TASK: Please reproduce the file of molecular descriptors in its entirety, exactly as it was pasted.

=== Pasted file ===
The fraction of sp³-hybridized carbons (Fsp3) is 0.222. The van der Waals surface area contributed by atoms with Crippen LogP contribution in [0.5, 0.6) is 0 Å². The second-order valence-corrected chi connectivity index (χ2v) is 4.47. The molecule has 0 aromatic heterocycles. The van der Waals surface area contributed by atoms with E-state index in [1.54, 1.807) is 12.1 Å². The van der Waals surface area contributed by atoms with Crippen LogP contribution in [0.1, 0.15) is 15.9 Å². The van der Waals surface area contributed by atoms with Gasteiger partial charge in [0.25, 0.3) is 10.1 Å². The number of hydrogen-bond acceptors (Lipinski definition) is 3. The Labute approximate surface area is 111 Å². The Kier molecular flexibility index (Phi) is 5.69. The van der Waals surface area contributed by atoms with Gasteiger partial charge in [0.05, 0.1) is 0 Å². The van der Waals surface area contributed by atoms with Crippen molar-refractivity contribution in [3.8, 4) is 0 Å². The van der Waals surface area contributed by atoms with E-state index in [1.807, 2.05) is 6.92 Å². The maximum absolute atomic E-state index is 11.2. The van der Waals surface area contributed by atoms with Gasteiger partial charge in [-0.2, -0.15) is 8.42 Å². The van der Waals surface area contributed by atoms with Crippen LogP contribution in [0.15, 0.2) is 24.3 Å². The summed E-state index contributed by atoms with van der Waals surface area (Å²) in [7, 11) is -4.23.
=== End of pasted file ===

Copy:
The fraction of sp³-hybridized carbons (Fsp3) is 0.222. The van der Waals surface area contributed by atoms with Crippen LogP contribution in [0.5, 0.6) is 0 Å². The second-order valence-corrected chi connectivity index (χ2v) is 4.47. The molecule has 0 aromatic heterocycles. The van der Waals surface area contributed by atoms with E-state index in [1.54, 1.807) is 12.1 Å². The van der Waals surface area contributed by atoms with Crippen LogP contribution in [0.1, 0.15) is 15.9 Å². The van der Waals surface area contributed by atoms with Gasteiger partial charge in [0.25, 0.3) is 10.1 Å². The number of hydrogen-bond acceptors (Lipinski definition) is 3. The Labute approximate surface area is 111 Å². The Kier molecular flexibility index (Phi) is 5.69. The van der Waals surface area contributed by atoms with Gasteiger partial charge in [0.05, 0.1) is 0 Å². The van der Waals surface area contributed by atoms with Crippen molar-refractivity contribution in [3.8, 4) is 0 Å². The van der Waals surface area contributed by atoms with E-state index in [1.807, 2.05) is 6.92 Å². The maximum absolute atomic E-state index is 11.2. The van der Waals surface area contributed by atoms with Gasteiger partial charge in [-0.2, -0.15) is 8.42 Å². The van der Waals surface area contributed by atoms with Crippen LogP contribution in [0.15, 0.2) is 24.3 Å². The summed E-state index contributed by atoms with van der Waals surface area (Å²) in [7, 11) is -4.23.